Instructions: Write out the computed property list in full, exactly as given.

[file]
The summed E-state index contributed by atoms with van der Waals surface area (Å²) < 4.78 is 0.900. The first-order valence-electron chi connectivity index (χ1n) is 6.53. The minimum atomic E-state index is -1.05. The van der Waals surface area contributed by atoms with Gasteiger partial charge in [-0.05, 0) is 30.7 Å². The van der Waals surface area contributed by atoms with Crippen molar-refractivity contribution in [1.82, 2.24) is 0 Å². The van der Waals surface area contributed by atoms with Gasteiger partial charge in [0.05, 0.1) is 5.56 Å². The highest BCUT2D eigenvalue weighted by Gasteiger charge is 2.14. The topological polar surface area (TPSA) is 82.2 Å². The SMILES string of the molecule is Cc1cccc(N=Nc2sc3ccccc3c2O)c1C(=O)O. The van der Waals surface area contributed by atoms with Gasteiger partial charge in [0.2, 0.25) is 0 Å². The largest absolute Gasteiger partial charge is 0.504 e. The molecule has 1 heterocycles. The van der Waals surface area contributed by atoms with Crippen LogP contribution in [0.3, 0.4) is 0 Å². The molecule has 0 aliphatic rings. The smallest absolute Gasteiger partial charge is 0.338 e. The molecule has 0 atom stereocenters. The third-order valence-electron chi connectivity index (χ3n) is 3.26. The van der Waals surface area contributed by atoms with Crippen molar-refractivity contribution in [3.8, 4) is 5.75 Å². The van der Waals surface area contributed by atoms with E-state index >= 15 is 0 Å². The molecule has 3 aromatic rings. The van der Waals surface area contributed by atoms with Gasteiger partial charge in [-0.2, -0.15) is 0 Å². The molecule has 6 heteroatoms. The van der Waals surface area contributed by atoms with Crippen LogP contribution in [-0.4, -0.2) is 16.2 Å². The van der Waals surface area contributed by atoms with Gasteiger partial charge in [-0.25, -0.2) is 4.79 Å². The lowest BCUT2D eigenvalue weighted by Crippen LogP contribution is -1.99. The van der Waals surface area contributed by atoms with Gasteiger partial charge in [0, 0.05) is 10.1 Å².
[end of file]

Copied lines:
The summed E-state index contributed by atoms with van der Waals surface area (Å²) < 4.78 is 0.900. The first-order valence-electron chi connectivity index (χ1n) is 6.53. The minimum atomic E-state index is -1.05. The van der Waals surface area contributed by atoms with Gasteiger partial charge in [-0.05, 0) is 30.7 Å². The van der Waals surface area contributed by atoms with Crippen molar-refractivity contribution in [1.82, 2.24) is 0 Å². The van der Waals surface area contributed by atoms with Gasteiger partial charge in [0.05, 0.1) is 5.56 Å². The highest BCUT2D eigenvalue weighted by Gasteiger charge is 2.14. The topological polar surface area (TPSA) is 82.2 Å². The SMILES string of the molecule is Cc1cccc(N=Nc2sc3ccccc3c2O)c1C(=O)O. The van der Waals surface area contributed by atoms with Gasteiger partial charge in [0.2, 0.25) is 0 Å². The largest absolute Gasteiger partial charge is 0.504 e. The molecule has 1 heterocycles. The van der Waals surface area contributed by atoms with Crippen LogP contribution in [0.3, 0.4) is 0 Å². The molecule has 0 aliphatic rings. The smallest absolute Gasteiger partial charge is 0.338 e. The molecule has 0 atom stereocenters. The third-order valence-electron chi connectivity index (χ3n) is 3.26. The van der Waals surface area contributed by atoms with Crippen molar-refractivity contribution in [3.8, 4) is 5.75 Å². The van der Waals surface area contributed by atoms with E-state index >= 15 is 0 Å². The molecule has 3 aromatic rings. The van der Waals surface area contributed by atoms with Gasteiger partial charge in [-0.2, -0.15) is 0 Å². The molecule has 6 heteroatoms. The van der Waals surface area contributed by atoms with Crippen LogP contribution in [-0.4, -0.2) is 16.2 Å². The van der Waals surface area contributed by atoms with Gasteiger partial charge in [-0.25, -0.2) is 4.79 Å². The lowest BCUT2D eigenvalue weighted by Crippen LogP contribution is -1.99. The van der Waals surface area contributed by atoms with Gasteiger partial charge in [0, 0.05) is 10.1 Å².